LEVISON WOOD: ‘WE’RE ALL EXPLORERS – SO LET’S GO SLAY SOME DRAGONS’
Critically acclaimed author and explorer Levison Wood will be taking to the stage for his third UK tour this autumn – The Art Of Exploration.
As an explorer, Levison has travelled thousands of miles through some of the world’s most testing environments. He is known for his epic journeys like walking the entire length of the Nile River, trekking across the Himalayas and circumnavigating the Arabian Peninsula – charted in his books and TV series, including Walking The Nile, Arabia With Levison Wood and Walking With Elephants.
Travelling across the country, Levison will visit 15 towns and cities with his entertaining new two-hour one-man show. In The Art Of Exploration tour, he will share his experiences and learnings from his travels, his Army career including serving in the Parachute Regiment and the front-line of Afghanistan, to his photo-journalism assignments in the Congo and Nepal.
Audiences can look forward to fascinating anecdotes and honest experiences, as well as getting a glimpse at the world through Levison’s eyes thanks to his own photography and video footage from his extensive travels.
Tickets are on sale now from nothird.co.uk
Questions to Levision:
YOU’RE A VERY BUSY MAN, TRAVELING THE WORLD, FILMING AND WRITING. WHAT ARE YOU UP TO AT THE MOMENT?
I am really busy and I’m glad to be back! It’s very much catch-up time, for projects that have been on hold and are now back in action.
Before Covid, I used to spend eight or nine months of the year abroad or travelling. I’m currently working on five projects back-to-back and will be going to around 20 countries this year, including some new ones, but I’ve got a little bit of a break and I’m enjoying being back at home.
I live in central London, Zone One. And I love the contrast of it – that I can get off a plane from anywhere in the world, and be home, in my bed, eating food, pretty quickly. It’s great to know that when you’re camping up in mountains for a few months, then I can enjoy the city.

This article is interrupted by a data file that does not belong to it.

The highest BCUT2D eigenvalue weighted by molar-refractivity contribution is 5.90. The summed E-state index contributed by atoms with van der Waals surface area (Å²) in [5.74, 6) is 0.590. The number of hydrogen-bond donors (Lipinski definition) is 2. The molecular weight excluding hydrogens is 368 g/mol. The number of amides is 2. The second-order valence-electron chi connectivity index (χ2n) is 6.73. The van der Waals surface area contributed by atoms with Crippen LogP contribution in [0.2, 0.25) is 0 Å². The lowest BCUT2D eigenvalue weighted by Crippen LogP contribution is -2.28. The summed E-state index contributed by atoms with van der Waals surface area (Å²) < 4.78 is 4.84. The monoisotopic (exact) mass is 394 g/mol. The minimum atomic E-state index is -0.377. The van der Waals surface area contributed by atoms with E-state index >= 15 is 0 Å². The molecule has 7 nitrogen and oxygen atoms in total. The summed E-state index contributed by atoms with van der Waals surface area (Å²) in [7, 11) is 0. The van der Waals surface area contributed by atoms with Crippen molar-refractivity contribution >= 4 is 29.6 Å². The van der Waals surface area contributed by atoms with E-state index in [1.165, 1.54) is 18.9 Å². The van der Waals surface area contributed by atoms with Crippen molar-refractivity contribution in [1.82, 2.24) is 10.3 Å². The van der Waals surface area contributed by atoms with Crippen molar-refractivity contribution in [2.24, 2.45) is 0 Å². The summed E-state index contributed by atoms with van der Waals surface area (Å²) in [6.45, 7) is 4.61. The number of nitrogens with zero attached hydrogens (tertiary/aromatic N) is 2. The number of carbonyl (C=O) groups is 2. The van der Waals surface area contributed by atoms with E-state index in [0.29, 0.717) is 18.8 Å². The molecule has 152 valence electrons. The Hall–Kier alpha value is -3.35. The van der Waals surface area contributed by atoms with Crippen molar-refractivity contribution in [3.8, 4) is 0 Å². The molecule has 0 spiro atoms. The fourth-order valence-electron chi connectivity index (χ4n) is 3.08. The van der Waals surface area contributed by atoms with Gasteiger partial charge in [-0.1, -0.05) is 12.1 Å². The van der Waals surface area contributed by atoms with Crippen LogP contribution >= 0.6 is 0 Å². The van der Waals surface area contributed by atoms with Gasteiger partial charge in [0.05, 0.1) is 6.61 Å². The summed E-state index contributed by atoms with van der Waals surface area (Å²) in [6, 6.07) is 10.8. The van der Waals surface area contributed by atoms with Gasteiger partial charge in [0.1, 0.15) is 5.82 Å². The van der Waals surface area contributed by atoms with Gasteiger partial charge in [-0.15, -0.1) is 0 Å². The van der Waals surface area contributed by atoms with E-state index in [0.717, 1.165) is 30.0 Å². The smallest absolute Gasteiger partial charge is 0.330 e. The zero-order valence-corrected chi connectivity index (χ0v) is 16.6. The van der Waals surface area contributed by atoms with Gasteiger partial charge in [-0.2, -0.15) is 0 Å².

DO YOU THINK GROWING UP IN THE COUNTRYSIDE HAS INFLUENCED YOUR CAREER – THAT FREEDOM AND SPACE, COMPARED WITH CITY LIFE?
I grew up very much in the country, in North Staffordshire. I used to walk to school every day, but I’d think nothing of jumping on my bike and cycling off for 15 miles to go and see a friend.
I don’t think I even went to London until I was 10, 12 maybe, but I was always interested in seeing the world.
I loved living in the countryside though, and I was lucky to have two teachers as parents, who gave me a curiosity about the wider world. I knew there was more to the world than my village, but a lot of people didn’t think like that – it was the centre of their universe. But that’s probably what encouraged me…
YOU SPENT FOUR YEARS IN THE PARACHUTE REGIMENT. WHAT MADE YOU DECIDE TO LEAVE THE ARMY – AND HOW DID YOU DECIDE WHAT TO DO NEXT?
My first love was always travel.
I did a very clichéd gap year when I was 18 which taught me independence and I loved it. At 22, after university, I hitchhiked part of the Silk Road, which left a real lingering impression with me; visiting places which had been in the news with these dreadful reputations, but from my experiences they were some of the most hospitable places on earth.
Going into the Army, I knew I wasn’t going in for the long-term, but I didn’t know how to make a career out of travel. I had a boyhood fascination with travel so then, when I left the Army, I used the knowledge I’d gained to write a plan. It was a list of things I could achieve and was good at, with goals and aspirations, and they all met in the middle with a five-year plan of how to get there… Write a book, go to certain countries.
I ended up running a business taking travellers and tourists to places other people couldn’t get them to. Before I knew it, I was smuggling journalists across borders and taking rich people on wild holidays, all while writing and taking photographs.
The expedition to walk the Nile was my big break. I had built up a portfolio of photography by that time and having Channel 4 commission the series Walking The Nile was the absolute game changer. Funnily, being on TV was one thing not on the plan. To become an author was my main aim.
But my approach [to that plan] was very structured; things I could write about, listed one to five, and how to get funding. It was like a military operation I guess, and it paid off.
What I wasn’t prepared for was the success. For me, one book published was ‘life complete’ and I’m now 10 books in.
WHAT WAS IT THAT ATTRACTED YOU TO EXPLORATION?
My dad was a teacher and fed me books. I read a lot as a child, tales of Greek mythology, Lord Of The Rings-type stories, I remember reading The Odyssey at about 10. All these books were about people going off slaying dragons, climbing mountains, and I remember thinking ‘I haven’t done that’ and wanting to.